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CHE (aka: GUERRILLA) (aka: THE ARGENTINE)(director: Steven Soderbergh; screenwriters: Peter Buchman/Benjamin A. van der Veen/based on the Bolivian Diary by Ernesto ‘Che’ Guevara; cinematographer: Steven Soderbergh; editor: Pablo Zumárraga; music: Alberto Iglesias; cast: Benicio Del Toro (Che), Demian Bichir (Fidel Castro), Santiago Cabrera (Camillo Cienfuegos), Elvira Minguez (Celia Sanchez), Jorge Perugorria (Joaquin), Edgar Ramirez (Ciro Redondo), Victor Rasuk (Rogelio Acevedo), Franka Potente (Tania), Matt Damon (Guest), Mark Umbers (Roth), Joaquim de Almedia (Bolivian President; Runtime: 258; MPAA Rating: NR; producers: Laura Bickford/Benicio Del Toro; IFC Films; 2008-Spain/France/USA-in Spanish and English with some English subtitles)
“It never gets over being as dry as a Communist manifesto.”

Reviewed by Dennis Schwartz

A well-constructed and well-researched but overlong and flat over four hour ambitiously complex but nondramatic and neutral tribute to slain Argentinean doctor turned Marxist revolutionary Ernesto “Che” Guevara, who met his Maker in Bolivia some forty years ago. Director Steven Soderbergh (“Solaris”/”Ocean’s Thirteen”/”The Good German”) divides his epic tribute into two parts to soften the load, but its inability to be inspiring sinks this ‘fighting the system’ themed biopic even if it has a strange fascination that can’t easily be disregarded. Its uncinematic, out of school, history lesson, entertains a keen eye for details and a relentless coverage of Che that allows us to observe the no-nonsense revolutionist in action as both a healer and destroyer. But it never gets over being as dry as a Communist manifesto and never brings Che to life as a real human being with a heart and a soul.

Though the DVD serves up one showing on two discs, it was originally supposed to be mercifully released as separate pictures–“The Argentine” and “Guerrilla.”

Part 1 tells of the exiled in Mexico Fidel Castro (Demián Bichir) meeting Che (Benicio Del Toro) for the first time in the house of a woman supporter and sailing to Cuba in 1956 to mount a guerrilla fought revolution with 80 revolutionaries that included Che (of which only 12 would survive to see victory). Che is an uncompromising radicalized world traveler who shares Castro’s dream of overthrowing the corrupt American supported dictator Fulgencio Batista and is deeply committed to the revolutionary course after witnessing immense poverty among the lower classes in his Latin American travels as a medical student and declaring solidarity with them. Che rises through the ranks to act first as a doctor and then earns Fidel’s trust to become a commander of a guerrilla unit, and heroically leads his forces to victory in the key battle over Santa Clara. After this victory ensures the downfall of Batista, Che is looked upon as a revolutionary hero and becomes an international counterculture icon known for his unswerving dedication to the cause and hardline punitive punishment to his foes. The action veers back and forth between the jungle fighting in the late 1950s and Che’s visit to NYC in 1964 to address the United Nations and meet with world leaders (filmed in black and white), with actual newsreel footage thrown into the mix from time to time. It ends after showing many jungle skirmishes, but not the rebels final victorious drive led by Che into Havana in 1959.

Part 2 has Batista overthrown and the new Cuban leader Fidel Castro, in 1966, sending Che, at the peak of his power, to Bolivia to spread the Marxist revolution. Che sneaks into Bolivia with a new identity, and with the help of a few Cuban expatriates recruits a guerrilla army in the jungle. The Bolivian dictator (Joaquim de Almedia) elicits financial aid and military advisers from the United States, and the efforts for a Latin American revolution fail when Che can’t gather enough support from the mistrustful of foreigners Bolivian communists and peasants. Che will be captured in 1967 in the Bolivian mountains and almost immediately executed at the spot of his capture by the Bolivian army. Suffering throughout from a chronic asthma condition, Che will still have enough gumption to write his diary while in Bolivia. It was used as source material for the film, that was scripted by Peter Buchman and Benjamin A. van der Veen.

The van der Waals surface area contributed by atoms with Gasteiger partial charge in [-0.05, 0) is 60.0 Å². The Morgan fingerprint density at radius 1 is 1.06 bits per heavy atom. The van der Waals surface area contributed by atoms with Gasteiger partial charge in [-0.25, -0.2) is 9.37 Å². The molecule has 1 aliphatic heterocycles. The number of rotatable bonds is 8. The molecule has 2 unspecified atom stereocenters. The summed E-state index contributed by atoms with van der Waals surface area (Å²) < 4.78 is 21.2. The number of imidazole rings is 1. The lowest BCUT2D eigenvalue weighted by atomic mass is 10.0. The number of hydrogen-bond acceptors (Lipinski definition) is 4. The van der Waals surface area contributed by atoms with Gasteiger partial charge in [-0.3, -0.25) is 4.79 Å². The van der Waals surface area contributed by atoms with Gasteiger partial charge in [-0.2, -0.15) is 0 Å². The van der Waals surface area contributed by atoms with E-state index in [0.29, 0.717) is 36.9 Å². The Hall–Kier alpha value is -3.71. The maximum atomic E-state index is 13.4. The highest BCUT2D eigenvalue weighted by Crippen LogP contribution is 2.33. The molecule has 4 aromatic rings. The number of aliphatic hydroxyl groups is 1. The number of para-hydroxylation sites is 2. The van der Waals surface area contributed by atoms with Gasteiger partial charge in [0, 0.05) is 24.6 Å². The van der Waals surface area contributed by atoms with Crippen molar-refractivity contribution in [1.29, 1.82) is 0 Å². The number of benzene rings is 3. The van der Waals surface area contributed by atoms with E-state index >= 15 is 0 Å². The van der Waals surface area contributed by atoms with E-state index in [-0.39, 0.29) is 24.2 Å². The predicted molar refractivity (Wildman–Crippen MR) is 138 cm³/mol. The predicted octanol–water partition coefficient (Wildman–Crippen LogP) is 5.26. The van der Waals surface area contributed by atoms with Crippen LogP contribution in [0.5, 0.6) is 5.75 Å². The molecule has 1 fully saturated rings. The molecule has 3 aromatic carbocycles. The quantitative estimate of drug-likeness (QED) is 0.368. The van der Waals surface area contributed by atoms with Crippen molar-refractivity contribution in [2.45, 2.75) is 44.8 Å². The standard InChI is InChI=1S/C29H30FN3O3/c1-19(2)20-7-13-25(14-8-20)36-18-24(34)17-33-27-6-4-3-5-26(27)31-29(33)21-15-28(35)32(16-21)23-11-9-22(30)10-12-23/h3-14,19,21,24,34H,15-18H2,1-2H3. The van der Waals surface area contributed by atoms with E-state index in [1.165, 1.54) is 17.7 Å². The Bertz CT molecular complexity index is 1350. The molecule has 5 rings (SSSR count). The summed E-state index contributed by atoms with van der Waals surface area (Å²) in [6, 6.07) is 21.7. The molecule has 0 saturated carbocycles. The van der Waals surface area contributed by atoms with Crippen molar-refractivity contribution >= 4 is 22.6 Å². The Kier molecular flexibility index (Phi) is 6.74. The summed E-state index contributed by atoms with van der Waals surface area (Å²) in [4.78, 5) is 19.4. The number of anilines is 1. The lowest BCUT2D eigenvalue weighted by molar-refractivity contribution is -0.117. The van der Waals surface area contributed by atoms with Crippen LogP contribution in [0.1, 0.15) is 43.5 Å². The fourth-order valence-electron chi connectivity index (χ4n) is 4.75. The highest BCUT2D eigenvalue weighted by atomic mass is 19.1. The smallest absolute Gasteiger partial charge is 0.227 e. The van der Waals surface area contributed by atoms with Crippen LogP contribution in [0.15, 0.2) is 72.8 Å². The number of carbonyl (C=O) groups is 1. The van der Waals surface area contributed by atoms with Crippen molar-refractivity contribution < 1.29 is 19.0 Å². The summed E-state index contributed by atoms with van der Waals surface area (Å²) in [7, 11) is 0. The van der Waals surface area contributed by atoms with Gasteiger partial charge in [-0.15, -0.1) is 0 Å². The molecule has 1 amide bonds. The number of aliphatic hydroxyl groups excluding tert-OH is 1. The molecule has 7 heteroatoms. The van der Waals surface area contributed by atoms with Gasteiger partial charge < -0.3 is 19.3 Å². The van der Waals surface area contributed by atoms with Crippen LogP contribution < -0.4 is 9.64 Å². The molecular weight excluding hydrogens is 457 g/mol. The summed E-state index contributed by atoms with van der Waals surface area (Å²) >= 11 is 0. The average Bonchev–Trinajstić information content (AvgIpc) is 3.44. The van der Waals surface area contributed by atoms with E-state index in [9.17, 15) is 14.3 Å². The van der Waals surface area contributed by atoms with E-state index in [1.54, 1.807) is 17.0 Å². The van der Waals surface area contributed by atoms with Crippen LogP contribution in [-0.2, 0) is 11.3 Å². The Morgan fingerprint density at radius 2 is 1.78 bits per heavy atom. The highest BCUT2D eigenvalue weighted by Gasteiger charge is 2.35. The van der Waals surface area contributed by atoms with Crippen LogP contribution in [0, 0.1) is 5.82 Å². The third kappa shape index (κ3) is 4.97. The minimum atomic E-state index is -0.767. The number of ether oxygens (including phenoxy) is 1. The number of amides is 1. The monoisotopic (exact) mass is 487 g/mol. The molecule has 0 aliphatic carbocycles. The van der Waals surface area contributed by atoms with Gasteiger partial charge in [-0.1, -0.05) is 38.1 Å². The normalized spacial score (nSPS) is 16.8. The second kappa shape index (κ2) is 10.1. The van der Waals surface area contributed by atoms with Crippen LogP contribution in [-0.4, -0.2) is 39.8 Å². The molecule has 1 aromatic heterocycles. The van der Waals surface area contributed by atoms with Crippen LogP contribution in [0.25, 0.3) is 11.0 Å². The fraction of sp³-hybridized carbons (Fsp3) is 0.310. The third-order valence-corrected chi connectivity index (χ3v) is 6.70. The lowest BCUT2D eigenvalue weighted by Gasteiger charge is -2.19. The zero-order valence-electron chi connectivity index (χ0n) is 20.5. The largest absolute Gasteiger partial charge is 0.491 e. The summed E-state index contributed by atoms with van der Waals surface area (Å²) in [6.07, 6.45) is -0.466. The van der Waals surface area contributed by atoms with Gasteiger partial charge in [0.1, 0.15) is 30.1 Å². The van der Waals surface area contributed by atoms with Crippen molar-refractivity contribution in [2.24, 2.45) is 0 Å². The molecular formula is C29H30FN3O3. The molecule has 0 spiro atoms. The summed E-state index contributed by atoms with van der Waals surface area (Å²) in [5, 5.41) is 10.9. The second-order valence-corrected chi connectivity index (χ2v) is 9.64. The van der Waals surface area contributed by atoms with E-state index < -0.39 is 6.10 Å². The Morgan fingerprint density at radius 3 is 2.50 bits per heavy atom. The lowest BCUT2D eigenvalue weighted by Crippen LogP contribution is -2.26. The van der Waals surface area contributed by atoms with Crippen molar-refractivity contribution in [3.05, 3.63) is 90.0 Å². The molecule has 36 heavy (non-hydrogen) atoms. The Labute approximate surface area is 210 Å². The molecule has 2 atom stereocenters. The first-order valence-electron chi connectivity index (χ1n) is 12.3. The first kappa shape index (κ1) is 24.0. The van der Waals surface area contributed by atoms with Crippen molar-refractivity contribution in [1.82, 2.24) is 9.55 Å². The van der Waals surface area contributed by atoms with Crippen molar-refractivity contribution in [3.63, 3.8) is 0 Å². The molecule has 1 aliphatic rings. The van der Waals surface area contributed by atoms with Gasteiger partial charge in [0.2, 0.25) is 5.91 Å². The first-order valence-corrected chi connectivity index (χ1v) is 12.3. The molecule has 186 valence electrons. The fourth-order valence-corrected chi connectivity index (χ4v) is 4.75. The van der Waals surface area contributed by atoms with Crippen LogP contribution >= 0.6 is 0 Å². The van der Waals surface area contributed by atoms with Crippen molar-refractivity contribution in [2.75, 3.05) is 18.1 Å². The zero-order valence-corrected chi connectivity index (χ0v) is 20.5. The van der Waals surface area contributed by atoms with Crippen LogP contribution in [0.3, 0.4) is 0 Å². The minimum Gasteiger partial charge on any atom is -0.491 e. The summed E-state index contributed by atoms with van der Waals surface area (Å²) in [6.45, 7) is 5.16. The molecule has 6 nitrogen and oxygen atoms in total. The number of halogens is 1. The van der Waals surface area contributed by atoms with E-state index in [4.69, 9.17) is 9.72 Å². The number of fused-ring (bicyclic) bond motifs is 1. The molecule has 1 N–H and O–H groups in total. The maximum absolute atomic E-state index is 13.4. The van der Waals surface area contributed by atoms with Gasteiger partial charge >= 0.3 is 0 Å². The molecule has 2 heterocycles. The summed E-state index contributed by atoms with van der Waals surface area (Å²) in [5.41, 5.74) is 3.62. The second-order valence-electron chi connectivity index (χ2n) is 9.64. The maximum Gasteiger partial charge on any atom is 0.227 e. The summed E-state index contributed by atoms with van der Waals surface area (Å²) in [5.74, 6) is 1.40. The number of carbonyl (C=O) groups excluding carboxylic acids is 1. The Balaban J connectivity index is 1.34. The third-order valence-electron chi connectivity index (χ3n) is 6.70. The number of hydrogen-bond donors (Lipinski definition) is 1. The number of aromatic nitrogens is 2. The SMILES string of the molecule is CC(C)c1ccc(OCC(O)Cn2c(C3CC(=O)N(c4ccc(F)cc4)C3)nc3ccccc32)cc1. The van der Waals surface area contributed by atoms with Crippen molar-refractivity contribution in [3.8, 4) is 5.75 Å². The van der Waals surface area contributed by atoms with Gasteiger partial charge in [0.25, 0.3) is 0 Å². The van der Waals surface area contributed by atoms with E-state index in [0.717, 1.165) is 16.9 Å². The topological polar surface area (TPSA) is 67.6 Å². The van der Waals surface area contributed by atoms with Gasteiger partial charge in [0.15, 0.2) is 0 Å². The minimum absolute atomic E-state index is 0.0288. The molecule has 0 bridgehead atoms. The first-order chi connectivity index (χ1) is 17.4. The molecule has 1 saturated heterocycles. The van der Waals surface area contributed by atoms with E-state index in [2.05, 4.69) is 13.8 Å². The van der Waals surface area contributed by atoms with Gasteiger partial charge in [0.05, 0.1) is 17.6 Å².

Soderbergh offers no voice pro or con in regards to Che’ life work that was seeped in violence, only stolen glimpses of the controversial leader, and thereby keeps it emotionally drained of feeling. We’re left mostly with a mechanically sound innovative and occasionally sparkling biopic, that’s finely structured and stunningly gorgeous in its visuals. Despite its effort to be ingenuous, it looms more as an academic exercise even as it strains to be different from the usual Hollywood biopic. I just didn’t need 258 minutes or so to fill me into Che’s jungle time military strategy in both Cuba and Bolivia without at least giving me the opportunity to better understand why the charismatic freedom fighter, humanitarian and intellectual with such a violent history (presided over the executions of the enemy and openly stated his desire that Soviet sent nuclear missiles be fired at the U.S.) became such a legendary figure in our pop culture (his portrait on a T-shirt is still popular among many of the younger hipsters). Even though I respect the thoroughness of the project, I wasn’t overwhelmed with the results. But I guess it’s better to see Soderbergh tackle difficult and more hefty projects like this one, even if they misfire, then have him hang around with Danny Ocean and his crew making vacuous commercial flicks (supposedly so he can afford to make artistic films like this one).

REVIEWED ON 12/11/2008 GRADE: C+

Dennis Schwartz: “Ozus’ World Movie Reviews”